“He didn’t do especially well with that first project, but the judges gave him lots of encouragement, and so did I. So next year when he was a freshman at Kentwood High School in Covington, he decided to try again,” Foss said. “He hooked up a Geiger counter to his laptop computer and we drove all across Washington so he could measure radiation levels.”
His son won one of the top awards at WSSEF and went on to the international fair. That was in 2009. He’s since graduated from WSU and now works for an engineering firm in Pullman building switching gear for power-production projects.
“I was so impressed with WSSEF and then with ISEF that I decided I just had to be part of that,” Foss said. “All those really smart kids gathered together — it was really amazing.”
Now, he says, every year when he sees the young people at WSSEF, the international fair and even the regional fairs, it restores his faith in the future.
Bremerton dentist Mike Huey hopped aboard the WSSEF train in 1996 when a friend “dragged” him to the event to be a judge. Now he’s WSSEF president and head judge.
His work with the fair earned Huey and his fellow members of the Kitsap County Dental Society the Golden Apple Award, the American Dental Association’s highest honor, for their ongoing promotion of the fair.
“We want to make every child in Washington excited about science and engineering,” Huey said.
All grade levels are eligible, including homeschooled students.
“For the early grades, we just want them to know about the scientific method or the engineering method,” Huey said. “Then the older kids — the junior high and high school students — we want them to know how to apply the process and then connect and communicate with their peers.”
Every few years, there are some “out-of-the box, cutting-edge projects,” he added. “Some of the kids are doing research that’s just like graduate students in college,” he said.
Foss, Huey and Lugg agreed that interest in science and engineering — and, hence, participation in fairs — depends greatly on teachers.
“Some teachers really get into the whole idea of science and engineering,” Huey said. “For others, the idea of a science project makes them cringe.”
Parents also play a big role in kids’ curiosity about science and engineering.
These days, it seems that there’s more interest and participation among students from Eastern Washington than the Puget Sound area. That might be because local agriculture and organizations like the Army Corps of Engineers are very active in that region.
“I wish that places like Microsoft and other big companies in this area would give us better support,” Huey said.
Still, the Puget Sound region has had its share of winners and amazing projects.
Huey recalled a student from Gig Harbor who made an old Palm Pilot into a spider-type robotic search vehicle. And Sequim has been especially well represented through the years.
“Sequim middle school and high school have an after-school science club that was founded by retired educators, engineers and scientists who wanted to mentor students and share the joys of ‘tinkering,'” Stein said.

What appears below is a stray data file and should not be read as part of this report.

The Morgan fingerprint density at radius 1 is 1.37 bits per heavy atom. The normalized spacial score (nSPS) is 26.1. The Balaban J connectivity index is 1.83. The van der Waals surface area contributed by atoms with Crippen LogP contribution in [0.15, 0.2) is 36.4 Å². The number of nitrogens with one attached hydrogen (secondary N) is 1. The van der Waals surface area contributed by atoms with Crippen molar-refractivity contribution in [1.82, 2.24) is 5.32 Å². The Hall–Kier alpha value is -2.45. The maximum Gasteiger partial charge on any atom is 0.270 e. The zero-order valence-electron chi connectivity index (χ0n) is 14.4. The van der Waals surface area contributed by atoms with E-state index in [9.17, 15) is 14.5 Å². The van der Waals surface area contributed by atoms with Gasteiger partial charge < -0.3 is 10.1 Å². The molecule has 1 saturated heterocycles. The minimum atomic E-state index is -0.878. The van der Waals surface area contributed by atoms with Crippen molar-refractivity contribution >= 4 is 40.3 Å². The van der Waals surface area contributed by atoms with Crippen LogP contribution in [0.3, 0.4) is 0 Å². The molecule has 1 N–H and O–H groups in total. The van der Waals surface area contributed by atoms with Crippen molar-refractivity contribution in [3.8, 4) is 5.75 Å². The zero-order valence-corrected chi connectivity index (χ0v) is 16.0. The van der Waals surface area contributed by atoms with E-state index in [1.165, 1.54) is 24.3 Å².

The club has really motivated local students. Katherine Landoni, from Sequim Middle School, was the very first Broadcom MASTERS winner (Math, Applied Science, Technology and Engineering for Rising Stars). The award honors students in the sixth, seventh and eighth grades. Landoni is now in college, working toward a doctorate degree. She wants to become a STEM (science, technology, engineering and math) professor at a university.
In 2013, Sequim sixth-grader Sean Weber was one of 30 local students chosen to take his project to the next level, the national Broadcom competition in Washington, D.C., where he won the Rising Star Award — naming rights to a newly discovered asteroid (now called Seanweber asteroid) orbiting between Jupiter and Saturn. He met President Barack Obama and chatted with him about his science project. His school received $1,000.
Other West Sound kids have done projects that involved programming drones to distribute fertilizer to specific locations in a field, recycling diapers for use as fertilizer and recharging cell phones with their own movement.
“I remember one young girl in the fifth or sixth grade who filled a big cone with marbles to demonstrate black matter and black holes,” Lugg said. “And one of my favorites was a little third grader who did an experiment about olfactory overload. When her family drove past a dead skunk, she wondered why it smelled bad at first, and then didn’t smell bad after a few minutes and you sort of got used to it. That sparked her interest enough that her parents encouraged her to learn more.”
Lugg emphasized that there’s always a need for volunteers at the fair.
“We have lots and lots of opportunities to help,” she said. “Just because you don’t have a science or engineering background doesn’t matter. You can help pass out registration sheets or help with reports or data entry — all sorts of things.”
There’s also a need for qualified judges, Huey added. “My goal is to have a judge for every kid in the fair,” he said.
“WSSEF truly makes a difference in the lives of our kids,” Stein said. “And helping at the fair is a great way to contribute to our community.”